Mobley Research Laboratory: Department of Microbiology & Immunology: University of Michigan Medical School

Proteus mirabillis

Complicated Urinary Tract Infection

P. mirabilis is not a common cause of UTI in the normal host [12]. Surveys of uncomplicated cystitis or acute pyelonephritis show that P. mirabilis comprises only a few percent of cases. Even in patients with recurrent UTI, the incidence of infections by this organism is only a few percentage points higher. Why have we conducted and now are proposing to continue intensive studies of the pathogenesis of P. mirabilis? The answer lies in the fact that this organism infects much higher proportions (up to 44%) of patients with complicated urinary tracts; that is, those with functional or anatomic abnormalities or with chronic instrumentation such as long-term catheterization [5, 13-19], making it the most common nosocomial infection. While infecting the urinary tract, P. mirabilis has a predilection for the kidney [20]. Finally and importantly, not only does this bacterium cause cystitis and acute pyelonephritis [12, 21-23], but the production of urinary stones, a hallmark of infection with this organism [24], adds another dimension to these already complicated urinary tracts. Other urease-positive species such as Providencia and Morganella spp. that infect this patient population must also be taken into consideration, since these infections are often polymicrobial [5, 7].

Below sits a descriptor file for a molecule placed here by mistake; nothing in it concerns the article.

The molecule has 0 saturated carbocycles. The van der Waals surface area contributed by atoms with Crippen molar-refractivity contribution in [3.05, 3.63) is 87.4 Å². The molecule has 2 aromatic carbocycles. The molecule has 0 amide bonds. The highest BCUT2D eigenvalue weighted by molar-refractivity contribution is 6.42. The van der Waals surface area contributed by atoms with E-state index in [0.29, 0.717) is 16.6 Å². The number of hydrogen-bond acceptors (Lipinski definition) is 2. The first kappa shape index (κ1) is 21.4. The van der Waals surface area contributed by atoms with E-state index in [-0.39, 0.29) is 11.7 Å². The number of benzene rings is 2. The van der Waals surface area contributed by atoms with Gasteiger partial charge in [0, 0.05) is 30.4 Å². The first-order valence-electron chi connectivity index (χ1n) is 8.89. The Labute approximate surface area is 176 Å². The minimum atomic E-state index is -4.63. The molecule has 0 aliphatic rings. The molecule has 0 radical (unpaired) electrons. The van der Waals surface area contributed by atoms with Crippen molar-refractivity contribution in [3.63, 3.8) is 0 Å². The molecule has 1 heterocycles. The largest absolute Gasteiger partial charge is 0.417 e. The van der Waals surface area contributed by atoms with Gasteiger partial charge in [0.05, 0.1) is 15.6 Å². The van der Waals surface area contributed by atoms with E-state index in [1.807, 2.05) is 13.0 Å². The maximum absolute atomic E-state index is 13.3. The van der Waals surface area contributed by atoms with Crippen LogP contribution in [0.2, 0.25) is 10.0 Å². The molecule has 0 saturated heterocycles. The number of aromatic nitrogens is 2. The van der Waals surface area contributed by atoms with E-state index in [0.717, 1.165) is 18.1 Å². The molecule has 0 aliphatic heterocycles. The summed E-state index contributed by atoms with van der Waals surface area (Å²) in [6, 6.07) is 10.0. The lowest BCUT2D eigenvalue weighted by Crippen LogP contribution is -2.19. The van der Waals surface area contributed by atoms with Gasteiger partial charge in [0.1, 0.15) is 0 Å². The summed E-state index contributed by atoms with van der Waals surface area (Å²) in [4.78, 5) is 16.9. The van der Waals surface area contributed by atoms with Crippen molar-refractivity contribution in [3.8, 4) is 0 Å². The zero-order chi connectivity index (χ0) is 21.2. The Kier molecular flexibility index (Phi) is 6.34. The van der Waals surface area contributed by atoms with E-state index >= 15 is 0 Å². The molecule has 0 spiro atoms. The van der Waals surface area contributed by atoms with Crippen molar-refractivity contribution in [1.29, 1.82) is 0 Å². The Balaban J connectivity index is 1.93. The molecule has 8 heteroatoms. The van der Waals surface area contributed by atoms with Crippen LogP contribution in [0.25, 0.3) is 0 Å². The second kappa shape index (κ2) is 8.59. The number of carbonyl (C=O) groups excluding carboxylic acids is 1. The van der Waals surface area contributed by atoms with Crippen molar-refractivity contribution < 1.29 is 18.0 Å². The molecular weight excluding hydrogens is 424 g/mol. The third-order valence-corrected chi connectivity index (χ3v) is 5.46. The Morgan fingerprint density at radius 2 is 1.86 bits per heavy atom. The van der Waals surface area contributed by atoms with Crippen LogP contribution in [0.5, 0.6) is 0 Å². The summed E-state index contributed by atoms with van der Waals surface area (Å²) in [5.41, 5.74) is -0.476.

Proteus mirabilis

P. mirabilis, a motile gram-negative bacterium that differentiates from a short vegetative rod to an elongated, highly flagellated form, is found in soil, water, and the human intestinal tract [25] . Its virulence factors are in some cases distinct from those described for E. coli; in other instances, however, virulence factors are shared between the two uropathogenic species. Hauser aptly named Proteus in 1885 for the character in Homer's Odyssey who "has the power of assuming different shapes to escape being questioned [26, 27]."

Stone formation is caused by the expression of a highly active urease that hydrolyzes urea to ammonia, causing local pH to rise with subsequent precipitation of magnesium ammonium phosphate (struvite) and calcium phosphate (apatite) crystals [7, 24, 28]. The stones resulting from aggregation of such crystals complicate infection for three reasons. First, the P.mirabilis caught within the interstices of the forming stones are very difficult to clear with only antibiotics. Second, the stone is a nidus for non-P.mirabilis bacteria to establish UTI that also are difficult to eradicate. Third, the stone can obstruct urine flow; pelvic and renal stones are often associated with acute pyelonephritis, pyonephrosis, and/or chronic pyelonephritis.